Posted in Formats, GNU/Linux, Microsoft, Novell, OSDL, Videos at 10:43 am by Dr. Roy Schestowitz

GNOME FlashThe announcement from Adobe may be slightly overplayed by the press, but the gist of the story is that Flash technologies get a little gentler and a little more transparent. This is good news by all means and it will assist projects like gnash tremendously. However, this does not resolve the deformation of the Web, whose control used to be more decentralised.

It is worth remembering that Adobe is now a member of the Linux Foundation. Despite this, Adobe is being betrayed by Novell in favour of Microsoft. Nonetheless, Novell built parts of its Web site using Adobe Flash. Makeover to come?

Reports from the press include (thanks to several readers who brought this to our attention):

1. Adobe moves to broaden Flash reach

Open Screen is being spearheaded by Adobe. But the company is working with Nokia, Sony Ericsson, Qualcomm, Chunghwa Telecom, Samsung, Motorola, NTT Docomo, Toshiba, Verizon Wireless, ARM, Intel, Marvell, NBC, MTV, and the BBC. It’s “a who’s who in the industry,” said David Wadhwani, general manager and vice president of the Platform Business Unit at Adobe.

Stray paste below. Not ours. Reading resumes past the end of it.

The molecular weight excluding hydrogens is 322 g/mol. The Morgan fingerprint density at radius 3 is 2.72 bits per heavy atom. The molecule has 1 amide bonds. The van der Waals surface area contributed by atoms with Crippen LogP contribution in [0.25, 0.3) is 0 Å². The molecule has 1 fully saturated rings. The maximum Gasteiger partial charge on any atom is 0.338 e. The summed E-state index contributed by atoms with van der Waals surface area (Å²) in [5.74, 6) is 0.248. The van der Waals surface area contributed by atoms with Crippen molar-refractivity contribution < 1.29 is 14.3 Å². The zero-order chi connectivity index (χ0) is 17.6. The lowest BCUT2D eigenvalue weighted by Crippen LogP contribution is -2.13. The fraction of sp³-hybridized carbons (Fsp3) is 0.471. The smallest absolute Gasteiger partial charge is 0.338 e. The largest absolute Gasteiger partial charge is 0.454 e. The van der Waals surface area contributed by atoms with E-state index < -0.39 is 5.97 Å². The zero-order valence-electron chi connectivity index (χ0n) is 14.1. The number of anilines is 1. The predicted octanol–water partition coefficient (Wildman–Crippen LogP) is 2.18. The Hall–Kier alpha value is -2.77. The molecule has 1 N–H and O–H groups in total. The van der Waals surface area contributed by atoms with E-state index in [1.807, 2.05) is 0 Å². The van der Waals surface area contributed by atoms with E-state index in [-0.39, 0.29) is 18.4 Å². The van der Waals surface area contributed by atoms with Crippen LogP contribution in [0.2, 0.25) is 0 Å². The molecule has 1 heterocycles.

2. Adobe Drops Licensing Fees, Gives Away Flash For Devices

Software maker Adobe announced Thursday that it would drop many of the licensing requirements attached to its Flash technology, which is used to display video and audio content on the web.

We will stick to Ogg Theora though, whenever this is possible. Thanks to akf for the invaluable suggestions, which made transcoding a lot easier. In order for Adobe to become a darling, the whole stack that it uses ought to embrace a licence like the GPLv3 (this includes codecs).

Another reader wrote to bring up this article, adding: “It’s about what Silverlight need to do to become successful.” It can hopefully be eliminated, but not using Flash. We need some real alternatives like Ogg, rather than fight fire with fire. We shall do our best to promote Ogg and make it more widespread. Presence typically ushers adoption.

Ogg Theora